Record editorial: In keeping closing dates, Park City resorts miss chance to make overture to community
We have reached the final weekend of ski season.
The end in Park City on Sunday, though, comes much sooner than at many other mountain towns in the West, where Mother Nature dropped enough snow to keep the lifts turning well into spring. Many Parkites are irritated that, unlike ski areas in those towns, Park City Mountain Resort and Deer Valley Resort have decided to stick to their original closing dates despite the prime conditions for spring skiing.
Their frustration is understandable. While the snowy winter offered plenty of opportunities for Parkites to get their fill, we had to compete with crowds of visitors. Parking lots at both resorts were jammed. Lift lines were long. And even off the mountain, we encountered a town that seemed more crowded than normal, thanks in no small part to the popularity of the Epic and Ikon passes and the marketing reach of Vail Resorts and Alterra Mountain Company.
Staying open for a couple extra weeks and allowing Parkites to get in a few more turns — during a time when out-of-towners will be scarce — would have been a significant gesture of goodwill to the community on behalf of the resorts. And it would have come as uneasiness about the presence of the two corporate behemoths and what it will mean for the future of our town is intensifying. Closing shop on Sunday seems instead to be exacerbating those concerns.
In fairness, neither resort is a charity and both must weigh the fiscal impact of keeping the lifts turning. Deer Valley, in fact, has openly stated financial considerations drove its decision, with spokesperson Emily Summers telling The Park Record last month that extending the season on late notice would not give “people the time to plan ahead and make a last-minute ski trip.” PCMR, meanwhile, has been tight-lipped about its rationale in the face of the mounting criticism, though economics are almost certainly at play.
That reasoning is unlikely to soothe the dissatisfaction of Parkites, however, particularly after a season that was doubtless one of the most lucrative in recent years. It doesn’t help that they have watched several other Alterra- and Vail Resorts-owned ski areas in Colorado and California extend their seasons.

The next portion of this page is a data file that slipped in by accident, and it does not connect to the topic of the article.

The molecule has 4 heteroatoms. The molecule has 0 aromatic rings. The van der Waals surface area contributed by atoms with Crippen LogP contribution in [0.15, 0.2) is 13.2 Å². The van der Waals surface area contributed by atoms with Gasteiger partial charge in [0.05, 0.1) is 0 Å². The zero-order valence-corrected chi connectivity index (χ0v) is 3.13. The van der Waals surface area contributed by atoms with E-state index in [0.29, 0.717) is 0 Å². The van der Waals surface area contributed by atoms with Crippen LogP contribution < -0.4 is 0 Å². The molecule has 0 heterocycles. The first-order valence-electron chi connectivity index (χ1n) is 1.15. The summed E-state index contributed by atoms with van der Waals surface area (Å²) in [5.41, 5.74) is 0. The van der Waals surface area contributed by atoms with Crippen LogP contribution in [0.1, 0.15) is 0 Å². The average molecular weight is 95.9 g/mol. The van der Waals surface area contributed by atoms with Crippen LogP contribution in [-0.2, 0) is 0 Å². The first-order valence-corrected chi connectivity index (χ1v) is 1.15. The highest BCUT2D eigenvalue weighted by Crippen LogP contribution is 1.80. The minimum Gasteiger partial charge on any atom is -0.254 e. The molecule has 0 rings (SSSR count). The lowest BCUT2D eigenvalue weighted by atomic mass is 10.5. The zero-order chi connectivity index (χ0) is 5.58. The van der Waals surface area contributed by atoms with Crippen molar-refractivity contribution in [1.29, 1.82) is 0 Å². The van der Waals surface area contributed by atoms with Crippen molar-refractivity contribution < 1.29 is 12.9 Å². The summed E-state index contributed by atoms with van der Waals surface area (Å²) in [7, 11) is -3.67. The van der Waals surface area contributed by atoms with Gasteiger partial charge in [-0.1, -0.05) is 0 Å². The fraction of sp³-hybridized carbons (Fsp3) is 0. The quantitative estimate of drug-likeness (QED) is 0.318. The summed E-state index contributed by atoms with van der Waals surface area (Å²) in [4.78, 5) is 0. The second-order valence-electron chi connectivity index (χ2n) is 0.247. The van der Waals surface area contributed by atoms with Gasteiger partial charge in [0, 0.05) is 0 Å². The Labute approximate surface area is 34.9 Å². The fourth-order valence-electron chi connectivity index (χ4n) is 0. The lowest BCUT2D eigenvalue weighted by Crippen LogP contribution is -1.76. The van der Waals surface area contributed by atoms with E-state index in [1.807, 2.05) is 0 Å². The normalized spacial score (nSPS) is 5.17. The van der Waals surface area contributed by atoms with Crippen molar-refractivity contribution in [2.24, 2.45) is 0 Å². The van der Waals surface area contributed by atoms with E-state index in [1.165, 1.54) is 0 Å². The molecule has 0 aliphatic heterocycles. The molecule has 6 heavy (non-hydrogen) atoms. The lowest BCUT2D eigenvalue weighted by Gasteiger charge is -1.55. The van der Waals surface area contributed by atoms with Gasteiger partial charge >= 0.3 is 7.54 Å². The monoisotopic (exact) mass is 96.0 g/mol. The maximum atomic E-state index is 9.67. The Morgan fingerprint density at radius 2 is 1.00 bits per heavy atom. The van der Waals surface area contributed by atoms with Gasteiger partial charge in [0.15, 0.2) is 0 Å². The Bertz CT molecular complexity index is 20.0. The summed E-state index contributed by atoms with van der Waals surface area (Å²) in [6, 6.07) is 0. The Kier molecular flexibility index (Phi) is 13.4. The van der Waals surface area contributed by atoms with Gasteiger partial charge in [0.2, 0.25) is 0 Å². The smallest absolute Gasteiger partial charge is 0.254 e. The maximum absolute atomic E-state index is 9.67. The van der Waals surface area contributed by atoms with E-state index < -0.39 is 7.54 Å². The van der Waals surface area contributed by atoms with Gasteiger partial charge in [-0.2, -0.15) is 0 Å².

It seems both resorts could have pursued a middle-ground like keeping a limited number of lifts open until conditions deteriorate. At PCMR, for instance, staffing Payday, 3 Kings and Crescent would provide access to plenty of terrain, while Deer Valley’s Carpenter lift would allow several runs just above Snow Park to remain open.
Instead, Parkites on Monday will look up at slopes that are snowy but empty. And they’ll either head for the Cottonwood resorts or pack away their skis and snowboards and begin the wait for next season while wondering why the countdown couldn’t have been just a little bit shorter.
Support Local Journalism
Support Local Journalism
Readers around Park City and Summit County make the Park Record's work possible. Your financial contribution supports our efforts to deliver quality, locally relevant journalism.
Now more than ever, your support is critical to help us keep our community informed about the evolving coronavirus pandemic and the impact it is having locally. Every contribution, however large or small, will make a difference.
Each donation will be used exclusively for the development and creation of increased news coverage.
Start a dialogue, stay on topic and be civil.
If you don't follow the rules, your comment may be deleted.
User Legend: Moderator Trusted User
Our view: A stunning amount of development in the Park City area is on the horizon at a time when infrastructure is already strained. Parkites are bracing for the impacts.